maandag 27 augustus 2012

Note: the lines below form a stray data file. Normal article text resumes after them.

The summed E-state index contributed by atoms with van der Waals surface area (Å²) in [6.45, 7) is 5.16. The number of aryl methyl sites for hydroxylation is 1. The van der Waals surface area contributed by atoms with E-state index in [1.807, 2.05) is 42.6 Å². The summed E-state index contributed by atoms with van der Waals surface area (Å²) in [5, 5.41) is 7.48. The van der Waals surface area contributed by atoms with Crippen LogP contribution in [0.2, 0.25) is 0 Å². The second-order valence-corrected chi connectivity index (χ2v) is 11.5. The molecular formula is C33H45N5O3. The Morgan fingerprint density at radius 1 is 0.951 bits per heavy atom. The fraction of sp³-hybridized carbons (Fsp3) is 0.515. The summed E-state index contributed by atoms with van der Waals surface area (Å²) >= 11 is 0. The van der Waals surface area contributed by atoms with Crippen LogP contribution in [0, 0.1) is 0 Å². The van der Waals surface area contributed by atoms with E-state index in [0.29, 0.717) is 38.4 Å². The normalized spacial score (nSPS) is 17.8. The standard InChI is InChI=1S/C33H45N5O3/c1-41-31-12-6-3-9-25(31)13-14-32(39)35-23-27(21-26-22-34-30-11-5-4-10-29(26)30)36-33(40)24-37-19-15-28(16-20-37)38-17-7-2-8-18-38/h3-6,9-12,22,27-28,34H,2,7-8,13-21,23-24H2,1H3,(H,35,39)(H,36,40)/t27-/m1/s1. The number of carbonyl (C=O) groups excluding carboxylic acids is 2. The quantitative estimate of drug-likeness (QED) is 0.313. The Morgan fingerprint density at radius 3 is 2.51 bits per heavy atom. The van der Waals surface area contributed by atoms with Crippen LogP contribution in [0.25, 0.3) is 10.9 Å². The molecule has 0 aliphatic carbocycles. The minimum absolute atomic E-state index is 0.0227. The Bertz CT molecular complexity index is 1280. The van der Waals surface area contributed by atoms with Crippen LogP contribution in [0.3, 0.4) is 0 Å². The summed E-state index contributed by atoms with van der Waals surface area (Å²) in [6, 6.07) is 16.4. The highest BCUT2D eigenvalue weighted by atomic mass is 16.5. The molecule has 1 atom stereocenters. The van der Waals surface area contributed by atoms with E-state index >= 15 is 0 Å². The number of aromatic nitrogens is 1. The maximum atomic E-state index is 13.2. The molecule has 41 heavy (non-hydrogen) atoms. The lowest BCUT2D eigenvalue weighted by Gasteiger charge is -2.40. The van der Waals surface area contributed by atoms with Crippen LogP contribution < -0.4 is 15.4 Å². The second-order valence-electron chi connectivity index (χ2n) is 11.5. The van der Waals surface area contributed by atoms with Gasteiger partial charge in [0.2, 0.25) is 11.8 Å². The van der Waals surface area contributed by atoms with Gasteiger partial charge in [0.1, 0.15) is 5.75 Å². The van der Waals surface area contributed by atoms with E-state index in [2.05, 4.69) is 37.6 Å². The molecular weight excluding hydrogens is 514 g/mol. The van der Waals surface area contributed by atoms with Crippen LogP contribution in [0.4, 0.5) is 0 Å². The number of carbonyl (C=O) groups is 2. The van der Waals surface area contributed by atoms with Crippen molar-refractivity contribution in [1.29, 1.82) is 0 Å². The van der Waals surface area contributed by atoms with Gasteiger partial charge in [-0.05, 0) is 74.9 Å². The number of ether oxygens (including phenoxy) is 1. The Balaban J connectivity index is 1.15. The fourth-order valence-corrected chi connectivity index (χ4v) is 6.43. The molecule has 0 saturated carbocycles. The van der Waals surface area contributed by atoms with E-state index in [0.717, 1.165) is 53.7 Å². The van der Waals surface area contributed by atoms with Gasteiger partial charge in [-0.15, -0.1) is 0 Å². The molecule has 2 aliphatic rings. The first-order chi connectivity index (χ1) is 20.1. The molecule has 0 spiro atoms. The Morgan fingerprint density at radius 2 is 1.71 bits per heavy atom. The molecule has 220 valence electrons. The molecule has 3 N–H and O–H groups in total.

hier. Via Jamel Ostwald's blog zijn we gewezen op het weblog van de Engelse historicus Gavin Robinson, die bezig is met onderzoek naar de werking van de cavalerie in de 17e eeuw in Groot-Brittannie. ~ Tomorrow we celebrate the lifting of the siege of Groningen in 1672. It used to be a day off, but contrary to a very long tradition it seems that more and more people are working that day. Our editors have been very busy lately and the pictures symbolise in a way, the research we - as part time unpaid historians - do for our and hopefully your enjoyment. The forst picture refers to the Nassau family of Stadhouders in Leeuwarden, Friesland. We think we can shed some light to some flags and colours of the Frisian regiments of the mid and late 17th century. The second picture refers to our research, togetreher with Drs C. Nicolas, of uniforma and colours of the 1667 dutch marines. The third picture is a picture of a gun near the local museum in the town of Grave, in Guelders. We did some very inspiring excursions, re-inspiring our interest in the Eighty Years War. We are not quite sure to use the 1672 blog for this or to set up a new one. Further news: well, there's a excellent review on Dr W. Drenth's blog on a book on Danish troops in Ireland, Jamel Ostwald's blog is of course a great inspiration for researchers, and thanks to his blog I found several links to other weblog's, like Gavin Robinson's one on 17th century cavalry. Also Jamel has compiled several literature lists on Early Modern Warfare on his blog, which could be helpful to some of you. Unfortunatly the references are to english language books only. I do realise that dutch isn't a world language anymore but I expect from academics a more broader view, like Geoffrey Parker gave us on the Spanish in the 16th century, Lynn on the French, or Stapleton on William III. Dr J.W. Wijn used french, spanish, german and dutch sources for his groundbraking work on Maurice's reforms. Both the university of Leyden and Amsterdam have research projects on the military in the 17th century, which already has led to several PhD thesises. Unfortunatly only one is translated in English (Olaf van Nimwegen's book). More to follow soon..